Researchers, Jacobs-Lorena et al., at the Johns Hopkins Bloomberg School of Public Health have altered a harmless bacteria (Pantoea agglomerans) naturally found in the midgut of mosquitos to fight malaria by producing and releasing proteins that are toxic to malaria but harmless to mosquitos or humans. Since the gut is where the malaria parasite reproduces, this is the optimal location to put an end to it. The engineered bacteria were indeed successful at reducing the number of malaria oocysts by 98% in mosquitos with the bacteria compared to untreated mosquitos. In addition, less than 20% of mosquitos with engineered bacteria contracted malaria after drinking contaminated blood.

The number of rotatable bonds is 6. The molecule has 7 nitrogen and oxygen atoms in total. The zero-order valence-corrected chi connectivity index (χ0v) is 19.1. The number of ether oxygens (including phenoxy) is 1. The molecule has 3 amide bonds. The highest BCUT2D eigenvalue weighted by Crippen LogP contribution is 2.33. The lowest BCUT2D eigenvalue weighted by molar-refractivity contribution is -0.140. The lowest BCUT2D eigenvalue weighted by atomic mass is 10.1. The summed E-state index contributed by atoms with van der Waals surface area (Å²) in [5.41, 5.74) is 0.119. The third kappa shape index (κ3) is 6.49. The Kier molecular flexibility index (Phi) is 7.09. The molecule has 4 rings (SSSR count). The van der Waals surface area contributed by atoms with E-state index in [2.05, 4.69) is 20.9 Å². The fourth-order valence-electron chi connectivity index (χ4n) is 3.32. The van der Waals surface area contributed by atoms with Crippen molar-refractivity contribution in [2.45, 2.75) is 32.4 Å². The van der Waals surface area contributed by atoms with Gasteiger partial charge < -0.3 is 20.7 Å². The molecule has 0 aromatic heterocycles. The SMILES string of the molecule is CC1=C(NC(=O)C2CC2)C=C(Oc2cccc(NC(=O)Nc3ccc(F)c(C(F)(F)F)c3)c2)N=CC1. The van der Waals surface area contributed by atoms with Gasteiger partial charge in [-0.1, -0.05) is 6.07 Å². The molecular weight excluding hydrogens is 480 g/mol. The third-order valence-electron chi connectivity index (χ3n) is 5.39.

Prior research has focused on altering the genetics of mosquitos in an effort to stop the spread of malaria. This new technique will offer many of the same challenges: how to get the engineered bacteria to the mosquitos in the wild since the anti-malarial bacteria may be less fit compared to unmodified bacteria.